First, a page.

The discussion section is probably the most difficult and challenging to write because you have to think carefully about the specific results you obtained in your experiment, relate them to the aim, interpret them and generalise from them. In this way you relate your own results to the store of scientific knowledge. Finding the balance between what to put in the results section and what to put in the discussion can also be a problem for student writers. Remember to put explanations of the significance of your results in the discussion NOT in the results. Your discussion section should also include your conclusion.

Pay careful attention to the following points when writing your discussion:

  1. The discussion can start with a summary of the aims and the results. You need to relate your findings to the aims/ hypotheses of your study.
  2. You should try to explain what the results mean.
  3. The validity and accuracy of your results should be discussed. Any problems with your results should lead to cautious intrepretations. Important data should not be omitted. If any data has been omitted, then this should be noted and discussed, although only in general terms.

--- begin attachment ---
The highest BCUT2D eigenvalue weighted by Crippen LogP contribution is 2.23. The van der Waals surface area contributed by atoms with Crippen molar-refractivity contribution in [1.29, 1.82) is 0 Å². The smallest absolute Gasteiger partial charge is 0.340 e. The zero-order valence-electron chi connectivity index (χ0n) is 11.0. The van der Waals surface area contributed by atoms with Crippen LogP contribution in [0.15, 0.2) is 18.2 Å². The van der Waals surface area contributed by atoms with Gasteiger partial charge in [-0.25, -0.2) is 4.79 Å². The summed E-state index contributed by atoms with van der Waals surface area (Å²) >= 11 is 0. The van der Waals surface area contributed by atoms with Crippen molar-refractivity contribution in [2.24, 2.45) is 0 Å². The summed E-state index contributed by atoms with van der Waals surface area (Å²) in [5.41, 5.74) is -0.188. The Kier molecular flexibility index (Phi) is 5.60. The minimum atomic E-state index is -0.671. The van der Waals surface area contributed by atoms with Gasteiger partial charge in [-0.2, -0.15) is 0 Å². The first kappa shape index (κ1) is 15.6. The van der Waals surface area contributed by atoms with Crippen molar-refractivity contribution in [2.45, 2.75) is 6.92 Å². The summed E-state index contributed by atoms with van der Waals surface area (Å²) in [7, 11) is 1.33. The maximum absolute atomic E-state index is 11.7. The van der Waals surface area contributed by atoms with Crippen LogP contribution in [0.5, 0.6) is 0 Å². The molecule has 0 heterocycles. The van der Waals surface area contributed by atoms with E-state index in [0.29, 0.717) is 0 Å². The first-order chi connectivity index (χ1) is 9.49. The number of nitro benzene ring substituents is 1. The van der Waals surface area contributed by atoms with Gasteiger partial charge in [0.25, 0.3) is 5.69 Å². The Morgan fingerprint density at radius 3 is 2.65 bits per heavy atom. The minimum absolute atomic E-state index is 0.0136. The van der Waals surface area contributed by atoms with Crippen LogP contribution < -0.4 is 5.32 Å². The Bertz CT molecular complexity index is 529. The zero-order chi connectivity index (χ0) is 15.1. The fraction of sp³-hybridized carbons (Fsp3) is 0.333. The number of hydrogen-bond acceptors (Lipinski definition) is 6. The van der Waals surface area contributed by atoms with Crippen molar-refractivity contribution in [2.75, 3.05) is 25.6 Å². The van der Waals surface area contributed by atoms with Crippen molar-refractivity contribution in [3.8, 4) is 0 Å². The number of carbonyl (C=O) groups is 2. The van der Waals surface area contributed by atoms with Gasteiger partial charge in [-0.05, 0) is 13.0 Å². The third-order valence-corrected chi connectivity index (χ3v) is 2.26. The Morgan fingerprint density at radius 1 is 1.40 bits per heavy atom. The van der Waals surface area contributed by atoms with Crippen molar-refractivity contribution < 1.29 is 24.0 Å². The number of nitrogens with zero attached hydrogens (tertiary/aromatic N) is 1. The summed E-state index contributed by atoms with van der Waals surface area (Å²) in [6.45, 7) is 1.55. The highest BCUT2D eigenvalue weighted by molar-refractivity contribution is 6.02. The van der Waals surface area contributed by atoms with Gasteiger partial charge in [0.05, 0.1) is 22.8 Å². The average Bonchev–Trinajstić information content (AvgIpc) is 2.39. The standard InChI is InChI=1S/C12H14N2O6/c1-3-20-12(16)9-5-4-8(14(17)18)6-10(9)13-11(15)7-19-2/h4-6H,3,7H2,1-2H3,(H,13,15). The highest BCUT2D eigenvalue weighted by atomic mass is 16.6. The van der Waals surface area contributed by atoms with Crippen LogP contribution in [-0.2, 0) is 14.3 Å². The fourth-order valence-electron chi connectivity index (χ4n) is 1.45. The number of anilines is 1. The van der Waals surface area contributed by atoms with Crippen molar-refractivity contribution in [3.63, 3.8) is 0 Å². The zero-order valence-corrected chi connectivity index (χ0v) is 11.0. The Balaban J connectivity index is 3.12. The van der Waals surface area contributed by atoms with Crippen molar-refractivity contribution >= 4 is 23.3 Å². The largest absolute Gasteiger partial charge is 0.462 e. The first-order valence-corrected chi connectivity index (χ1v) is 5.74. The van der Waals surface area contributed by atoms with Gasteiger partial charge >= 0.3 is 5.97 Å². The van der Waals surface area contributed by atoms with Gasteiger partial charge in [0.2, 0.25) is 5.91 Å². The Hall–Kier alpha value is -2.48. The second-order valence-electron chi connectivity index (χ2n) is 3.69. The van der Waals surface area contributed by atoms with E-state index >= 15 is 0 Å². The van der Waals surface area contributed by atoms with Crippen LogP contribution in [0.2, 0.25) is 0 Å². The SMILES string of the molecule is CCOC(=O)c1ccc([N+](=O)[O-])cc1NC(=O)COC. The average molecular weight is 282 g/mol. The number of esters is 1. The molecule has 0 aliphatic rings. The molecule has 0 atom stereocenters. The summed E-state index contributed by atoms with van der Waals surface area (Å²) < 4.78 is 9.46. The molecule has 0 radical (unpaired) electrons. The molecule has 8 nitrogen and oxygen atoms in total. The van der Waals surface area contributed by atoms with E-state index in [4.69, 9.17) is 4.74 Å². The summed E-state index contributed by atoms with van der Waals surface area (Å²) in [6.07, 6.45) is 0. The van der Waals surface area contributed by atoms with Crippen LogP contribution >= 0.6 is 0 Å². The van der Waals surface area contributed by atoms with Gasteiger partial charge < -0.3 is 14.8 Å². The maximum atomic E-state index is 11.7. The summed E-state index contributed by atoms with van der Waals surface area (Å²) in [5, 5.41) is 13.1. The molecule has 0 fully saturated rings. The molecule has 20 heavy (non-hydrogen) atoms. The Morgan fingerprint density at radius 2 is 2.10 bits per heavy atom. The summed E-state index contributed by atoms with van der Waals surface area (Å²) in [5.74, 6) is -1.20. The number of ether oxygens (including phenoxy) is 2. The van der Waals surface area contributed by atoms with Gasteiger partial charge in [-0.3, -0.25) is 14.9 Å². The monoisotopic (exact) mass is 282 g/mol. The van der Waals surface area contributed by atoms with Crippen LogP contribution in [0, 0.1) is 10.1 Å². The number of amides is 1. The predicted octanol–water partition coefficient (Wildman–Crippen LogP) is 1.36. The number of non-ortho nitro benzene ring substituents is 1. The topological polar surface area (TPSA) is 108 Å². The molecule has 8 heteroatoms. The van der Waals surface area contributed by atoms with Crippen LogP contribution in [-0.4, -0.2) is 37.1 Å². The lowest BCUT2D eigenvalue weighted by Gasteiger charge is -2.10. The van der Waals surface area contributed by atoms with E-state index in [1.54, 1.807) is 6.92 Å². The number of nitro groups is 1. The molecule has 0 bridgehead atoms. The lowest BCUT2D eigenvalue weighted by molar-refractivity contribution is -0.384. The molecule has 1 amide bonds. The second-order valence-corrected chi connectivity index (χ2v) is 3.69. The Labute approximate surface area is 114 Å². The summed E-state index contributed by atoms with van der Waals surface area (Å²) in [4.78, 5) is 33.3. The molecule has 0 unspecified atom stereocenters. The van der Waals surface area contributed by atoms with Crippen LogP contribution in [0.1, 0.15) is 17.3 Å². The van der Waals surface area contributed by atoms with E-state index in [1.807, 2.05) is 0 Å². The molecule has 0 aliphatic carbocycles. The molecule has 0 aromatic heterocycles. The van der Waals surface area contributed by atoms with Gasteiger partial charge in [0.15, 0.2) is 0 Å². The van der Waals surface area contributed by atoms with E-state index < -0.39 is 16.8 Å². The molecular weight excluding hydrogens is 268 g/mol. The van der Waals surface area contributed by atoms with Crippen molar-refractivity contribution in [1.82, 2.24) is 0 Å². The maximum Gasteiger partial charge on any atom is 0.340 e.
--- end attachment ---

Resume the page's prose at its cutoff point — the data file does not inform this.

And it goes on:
4. You need to relate your findings and the conclusions from your findings to those of other researchers and/or to expected standards or theory.
  5. The protocols and, if necessary, the assays must be criticised. It is crucial to suggest how the protocols/study design/assays could be improved.
  6. The discussion must focus on implications and criticisms of the study as a whole rather than on the idiosyncrasies of individual results.
  7. You need to be circumspect about your conclusions - this indicates that you have thought about the validity of the results.

If possible, suggest further experiments that could be done.

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